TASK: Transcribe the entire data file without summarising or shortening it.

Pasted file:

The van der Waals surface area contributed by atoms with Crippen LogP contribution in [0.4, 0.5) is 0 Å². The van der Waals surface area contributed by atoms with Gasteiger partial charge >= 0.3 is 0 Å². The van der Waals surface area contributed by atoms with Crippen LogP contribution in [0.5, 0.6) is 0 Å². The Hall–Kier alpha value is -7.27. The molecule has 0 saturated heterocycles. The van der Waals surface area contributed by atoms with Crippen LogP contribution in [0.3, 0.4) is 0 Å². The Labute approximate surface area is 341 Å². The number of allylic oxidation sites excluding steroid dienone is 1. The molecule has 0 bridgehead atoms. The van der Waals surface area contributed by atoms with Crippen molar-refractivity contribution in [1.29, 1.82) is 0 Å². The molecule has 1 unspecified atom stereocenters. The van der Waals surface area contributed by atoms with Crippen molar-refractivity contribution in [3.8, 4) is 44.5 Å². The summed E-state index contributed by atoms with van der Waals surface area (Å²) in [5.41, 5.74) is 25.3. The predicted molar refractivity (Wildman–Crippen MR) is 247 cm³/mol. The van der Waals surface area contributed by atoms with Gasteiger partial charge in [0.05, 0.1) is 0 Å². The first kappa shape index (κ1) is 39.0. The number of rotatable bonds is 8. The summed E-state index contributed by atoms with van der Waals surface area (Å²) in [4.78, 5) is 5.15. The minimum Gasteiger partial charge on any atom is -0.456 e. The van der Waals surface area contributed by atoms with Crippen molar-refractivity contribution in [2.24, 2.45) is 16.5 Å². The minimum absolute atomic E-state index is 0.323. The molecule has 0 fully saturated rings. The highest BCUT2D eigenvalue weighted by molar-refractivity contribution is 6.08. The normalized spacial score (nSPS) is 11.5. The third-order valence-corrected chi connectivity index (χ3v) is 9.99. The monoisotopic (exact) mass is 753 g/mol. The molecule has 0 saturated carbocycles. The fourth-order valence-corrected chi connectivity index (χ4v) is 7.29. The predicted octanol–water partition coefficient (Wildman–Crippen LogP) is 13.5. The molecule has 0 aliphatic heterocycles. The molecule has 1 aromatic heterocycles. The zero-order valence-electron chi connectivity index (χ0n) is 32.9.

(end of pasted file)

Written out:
The van der Waals surface area contributed by atoms with Crippen LogP contribution in [0.4, 0.5) is 0 Å². The van der Waals surface area contributed by atoms with Gasteiger partial charge >= 0.3 is 0 Å². The van der Waals surface area contributed by atoms with Crippen LogP contribution in [0.5, 0.6) is 0 Å². The Hall–Kier alpha value is -7.27. The molecule has 0 saturated heterocycles. The van der Waals surface area contributed by atoms with Crippen LogP contribution in [0.3, 0.4) is 0 Å². The Labute approximate surface area is 341 Å². The number of allylic oxidation sites excluding steroid dienone is 1. The molecule has 0 bridgehead atoms. The van der Waals surface area contributed by atoms with Crippen molar-refractivity contribution in [1.29, 1.82) is 0 Å². The molecule has 1 unspecified atom stereocenters. The van der Waals surface area contributed by atoms with Crippen molar-refractivity contribution in [3.8, 4) is 44.5 Å². The summed E-state index contributed by atoms with van der Waals surface area (Å²) in [5.41, 5.74) is 25.3. The predicted molar refractivity (Wildman–Crippen MR) is 247 cm³/mol. The van der Waals surface area contributed by atoms with Gasteiger partial charge in [0.05, 0.1) is 0 Å². The first kappa shape index (κ1) is 39.0. The number of rotatable bonds is 8. The summed E-state index contributed by atoms with van der Waals surface area (Å²) in [4.78, 5) is 5.15. The minimum Gasteiger partial charge on any atom is -0.456 e. The van der Waals surface area contributed by atoms with Crippen molar-refractivity contribution in [2.24, 2.45) is 16.5 Å². The minimum absolute atomic E-state index is 0.323. The molecule has 0 fully saturated rings. The highest BCUT2D eigenvalue weighted by molar-refractivity contribution is 6.08. The normalized spacial score (nSPS) is 11.5. The third-order valence-corrected chi connectivity index (χ3v) is 9.99. The monoisotopic (exact) mass is 753 g/mol. The molecule has 0 saturated carbocycles. The fourth-order valence-corrected chi connectivity index (χ4v) is 7.29. The predicted octanol–water partition coefficient (Wildman–Crippen LogP) is 13.5. The molecule has 0 aliphatic heterocycles. The molecule has 1 aromatic heterocycles. The zero-order valence-electron chi connectivity index (χ0n) is 32.9.